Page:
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Alternatives would give power back to Alaskans

Voices of the Peninsula

Posted: Wednesday, November 30, 2005

It is becoming increasingly clear many of our elected officials (and their bureaucrats) have other, higher priority agendas than representing Alaskans. These agendas are exemplified in recent 2004 and 2005 Fairbanks and Juneau deliberations ignoring a vote of the people on the use of the permanent fund, and in repealing past state public votes banning the aerial killing of wolves.

Moreover, the current governor and Legislature have enacted a new law making it much more difficult for voters to put a public initiative on a state ballot to obtain a vote of the people on any issue. This very stringent law requires 31,500 validated and notarized signatures from about 7 to 10 percent of those, who voted in the previous general election, and from 75 percent of Alaska’s House voting districts.

In 1996, 58.6 percent of those voting in Alaska said ban aerial killing of wolves. In 2000, the Legislature ignored that vote and re-legalized aerial wolf killing, voiding the 1996 vote of the people, and subsequently over-rode the veto of their action by then Gov. Tony Knowles.

That same year (2000), Alaska voters restored the ban on aerial wolf killing with another ballot initiative.

In 2003, our current governor and Legislature overturned that vote of the people again! What about “No” don’t these politicians understand?

To digress for a moment, in a special referendum vote in 1999, 83 percent of Alaskans voting said “don’t touch my permanent fund dividend!” Neither Gov. Frank Murkowski nor any Alaska legislator can be so obtuse as to misunderstand that vote. In fact, Murkowski campaigned for governor on the premise he would not touch the PFD without a vote of the people. However, before the dramatic recent rise in oil prices, both the governor and the Legislature were discussing and-or proposing ways to use all or part of the permanent fund for various state programs — and still are.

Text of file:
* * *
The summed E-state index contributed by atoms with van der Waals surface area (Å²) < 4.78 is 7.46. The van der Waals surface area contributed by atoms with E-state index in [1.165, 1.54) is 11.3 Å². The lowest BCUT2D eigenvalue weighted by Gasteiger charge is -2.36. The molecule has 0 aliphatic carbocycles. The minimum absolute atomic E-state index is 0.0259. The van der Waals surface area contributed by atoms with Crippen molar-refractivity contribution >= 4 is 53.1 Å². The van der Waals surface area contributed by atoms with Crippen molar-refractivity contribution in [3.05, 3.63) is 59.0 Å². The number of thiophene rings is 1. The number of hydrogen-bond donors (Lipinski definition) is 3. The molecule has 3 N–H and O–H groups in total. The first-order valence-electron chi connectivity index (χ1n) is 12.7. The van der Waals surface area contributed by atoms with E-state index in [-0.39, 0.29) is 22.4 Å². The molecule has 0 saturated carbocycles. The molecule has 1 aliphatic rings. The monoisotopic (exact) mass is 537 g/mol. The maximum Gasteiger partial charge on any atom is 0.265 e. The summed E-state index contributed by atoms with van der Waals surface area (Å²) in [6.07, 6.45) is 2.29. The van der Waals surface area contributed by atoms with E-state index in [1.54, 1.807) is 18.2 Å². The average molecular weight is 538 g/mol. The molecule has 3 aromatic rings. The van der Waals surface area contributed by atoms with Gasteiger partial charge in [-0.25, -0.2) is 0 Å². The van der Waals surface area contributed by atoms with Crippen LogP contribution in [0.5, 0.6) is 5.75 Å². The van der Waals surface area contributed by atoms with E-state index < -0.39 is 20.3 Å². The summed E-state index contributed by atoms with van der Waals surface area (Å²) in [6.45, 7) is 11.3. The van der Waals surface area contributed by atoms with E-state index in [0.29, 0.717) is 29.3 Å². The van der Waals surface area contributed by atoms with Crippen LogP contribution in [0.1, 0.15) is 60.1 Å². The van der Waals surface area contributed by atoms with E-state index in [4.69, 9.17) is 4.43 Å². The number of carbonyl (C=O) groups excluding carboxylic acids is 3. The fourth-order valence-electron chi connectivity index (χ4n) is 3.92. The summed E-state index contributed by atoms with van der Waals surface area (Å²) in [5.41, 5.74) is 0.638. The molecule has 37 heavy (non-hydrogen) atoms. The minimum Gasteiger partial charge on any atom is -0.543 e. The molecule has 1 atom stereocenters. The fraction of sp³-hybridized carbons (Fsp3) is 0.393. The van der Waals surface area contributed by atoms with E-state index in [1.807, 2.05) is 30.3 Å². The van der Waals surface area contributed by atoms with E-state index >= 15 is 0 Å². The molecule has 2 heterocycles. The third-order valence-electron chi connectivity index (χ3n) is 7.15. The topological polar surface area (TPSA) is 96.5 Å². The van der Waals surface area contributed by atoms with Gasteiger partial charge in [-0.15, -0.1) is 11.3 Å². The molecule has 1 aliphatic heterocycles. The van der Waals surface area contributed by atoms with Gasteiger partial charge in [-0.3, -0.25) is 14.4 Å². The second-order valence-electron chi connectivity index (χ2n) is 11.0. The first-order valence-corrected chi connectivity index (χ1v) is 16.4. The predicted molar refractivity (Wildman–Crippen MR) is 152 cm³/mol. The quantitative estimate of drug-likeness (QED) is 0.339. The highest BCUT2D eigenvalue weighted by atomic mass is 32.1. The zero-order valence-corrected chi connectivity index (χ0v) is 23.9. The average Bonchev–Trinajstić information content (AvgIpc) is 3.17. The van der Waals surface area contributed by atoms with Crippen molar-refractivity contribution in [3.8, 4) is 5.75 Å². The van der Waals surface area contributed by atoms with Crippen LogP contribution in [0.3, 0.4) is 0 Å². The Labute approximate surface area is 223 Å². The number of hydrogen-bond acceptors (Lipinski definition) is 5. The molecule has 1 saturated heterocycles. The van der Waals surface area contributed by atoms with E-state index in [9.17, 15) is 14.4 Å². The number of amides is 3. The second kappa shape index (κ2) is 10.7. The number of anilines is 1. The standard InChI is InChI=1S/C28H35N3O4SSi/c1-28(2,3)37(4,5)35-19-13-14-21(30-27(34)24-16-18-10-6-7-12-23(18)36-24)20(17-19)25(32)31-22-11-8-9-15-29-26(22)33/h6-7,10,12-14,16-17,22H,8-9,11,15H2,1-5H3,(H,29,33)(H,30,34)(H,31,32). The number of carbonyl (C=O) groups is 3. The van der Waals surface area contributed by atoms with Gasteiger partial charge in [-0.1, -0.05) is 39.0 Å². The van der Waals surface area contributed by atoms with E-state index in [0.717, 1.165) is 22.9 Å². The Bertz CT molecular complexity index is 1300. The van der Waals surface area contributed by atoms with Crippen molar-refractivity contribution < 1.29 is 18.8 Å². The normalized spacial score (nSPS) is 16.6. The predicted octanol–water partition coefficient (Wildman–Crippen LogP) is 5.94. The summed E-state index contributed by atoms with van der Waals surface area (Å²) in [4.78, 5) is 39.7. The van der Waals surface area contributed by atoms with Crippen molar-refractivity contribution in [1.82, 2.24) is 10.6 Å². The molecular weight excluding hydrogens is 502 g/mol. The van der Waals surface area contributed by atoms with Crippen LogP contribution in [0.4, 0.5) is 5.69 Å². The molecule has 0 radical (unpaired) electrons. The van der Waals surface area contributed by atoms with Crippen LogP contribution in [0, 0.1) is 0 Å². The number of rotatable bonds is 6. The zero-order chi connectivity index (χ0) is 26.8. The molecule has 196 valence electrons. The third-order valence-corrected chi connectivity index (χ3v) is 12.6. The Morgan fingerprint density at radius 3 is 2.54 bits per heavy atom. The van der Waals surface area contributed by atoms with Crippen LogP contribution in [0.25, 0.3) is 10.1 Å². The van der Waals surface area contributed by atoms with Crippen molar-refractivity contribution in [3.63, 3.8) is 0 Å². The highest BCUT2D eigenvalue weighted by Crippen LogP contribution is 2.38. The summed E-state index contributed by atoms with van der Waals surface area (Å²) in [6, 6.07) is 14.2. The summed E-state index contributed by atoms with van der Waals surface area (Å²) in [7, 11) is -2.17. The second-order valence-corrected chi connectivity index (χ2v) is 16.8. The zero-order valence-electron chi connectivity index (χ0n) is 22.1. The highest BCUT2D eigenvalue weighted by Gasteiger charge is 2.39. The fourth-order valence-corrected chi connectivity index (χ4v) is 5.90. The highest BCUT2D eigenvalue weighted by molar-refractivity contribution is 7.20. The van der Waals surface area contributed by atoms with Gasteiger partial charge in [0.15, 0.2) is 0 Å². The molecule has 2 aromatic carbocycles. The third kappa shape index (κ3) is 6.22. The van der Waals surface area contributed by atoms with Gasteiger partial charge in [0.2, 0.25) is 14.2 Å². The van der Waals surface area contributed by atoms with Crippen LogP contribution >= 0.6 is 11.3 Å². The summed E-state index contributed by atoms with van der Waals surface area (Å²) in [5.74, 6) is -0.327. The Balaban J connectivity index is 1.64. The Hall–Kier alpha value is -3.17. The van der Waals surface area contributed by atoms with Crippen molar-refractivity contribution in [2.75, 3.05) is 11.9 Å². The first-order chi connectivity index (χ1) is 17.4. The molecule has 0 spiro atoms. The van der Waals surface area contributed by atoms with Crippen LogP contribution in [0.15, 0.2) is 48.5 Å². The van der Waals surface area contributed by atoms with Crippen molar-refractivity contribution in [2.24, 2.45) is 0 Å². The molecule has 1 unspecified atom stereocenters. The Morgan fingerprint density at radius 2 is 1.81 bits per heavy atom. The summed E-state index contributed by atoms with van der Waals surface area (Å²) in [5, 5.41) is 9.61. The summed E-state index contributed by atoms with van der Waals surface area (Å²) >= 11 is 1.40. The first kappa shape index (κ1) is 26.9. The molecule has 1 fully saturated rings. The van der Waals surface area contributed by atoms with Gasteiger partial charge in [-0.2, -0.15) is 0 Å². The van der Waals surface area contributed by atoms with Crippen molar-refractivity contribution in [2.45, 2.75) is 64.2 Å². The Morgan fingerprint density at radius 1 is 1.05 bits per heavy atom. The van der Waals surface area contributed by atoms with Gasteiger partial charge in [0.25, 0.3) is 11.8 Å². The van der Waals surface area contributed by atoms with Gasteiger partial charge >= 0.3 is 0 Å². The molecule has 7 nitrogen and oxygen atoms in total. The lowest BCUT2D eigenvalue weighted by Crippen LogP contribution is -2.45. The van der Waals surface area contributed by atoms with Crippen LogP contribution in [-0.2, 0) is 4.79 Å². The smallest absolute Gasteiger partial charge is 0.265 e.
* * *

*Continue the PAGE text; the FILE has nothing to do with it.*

So much for campaign promises and integrity.

These and other votes of the people should not be able to be overturned by a simple majority of the Legislature.

Using the 1996 and 2000 public votes banning the aerial killing of wolves and the 1999 public vote preserving the PFD as primary examples of the will of Alaskans, and the apparent disdain of those public votes by the current governor and the majority of current legislators, it seems the people of Alaska need new thinking on state ballot initiatives. This could be a public initiative to preclude either the governor or the Legislature to unilaterally over-ride the avowed will of their constituencies.

One way to accomplish this would be to use the more recent, stringent law on public initiatives, which requires more voter signatures in more Alaska voting districts, to serve the voting public of Alaska, as follows: Put a new public initiative on the 2008 state election ballot which, when enacted, would legally require a subsequent vote of the people on any law, created by popular vote, before it could be repealed.

This would make the governor’s campaign promise, regarding a vote of the people on the PFD, legally binding. It also would preclude any simple majority of the Legislature overturning any law, created by the people, without a subsequent vote of the people.

This initiative would apply to any law created by public vote, as opposed to other laws created by the Legislature and signed by the governor. These laws created by public vote would then exist in perpetuity unless and until they were overturned by a subsequent vote of the people.

Note: If this ballot initiative action were deemed unconstitutional in Alaska, then the 2008 public initiative should be in the form of a constitutional amendment.

It would seem such an initiative would help preserve our democratic form of government (of, by and for the people) and help protect Alaskans from the self-serving agendas of many bureaucrats and politicians. Of course, another action voters could (and should) take would be simply to vote the self-serving politicos out of office.

Richard Hahn lives in Soldotna. He is a retired engineer with a background in the sciences, mechanical and nuclear engineering and a member of the Soldotna Airport Commission, the Kenai River Special Management Area Advisory Committee and chair of the Soldotna Library Board.



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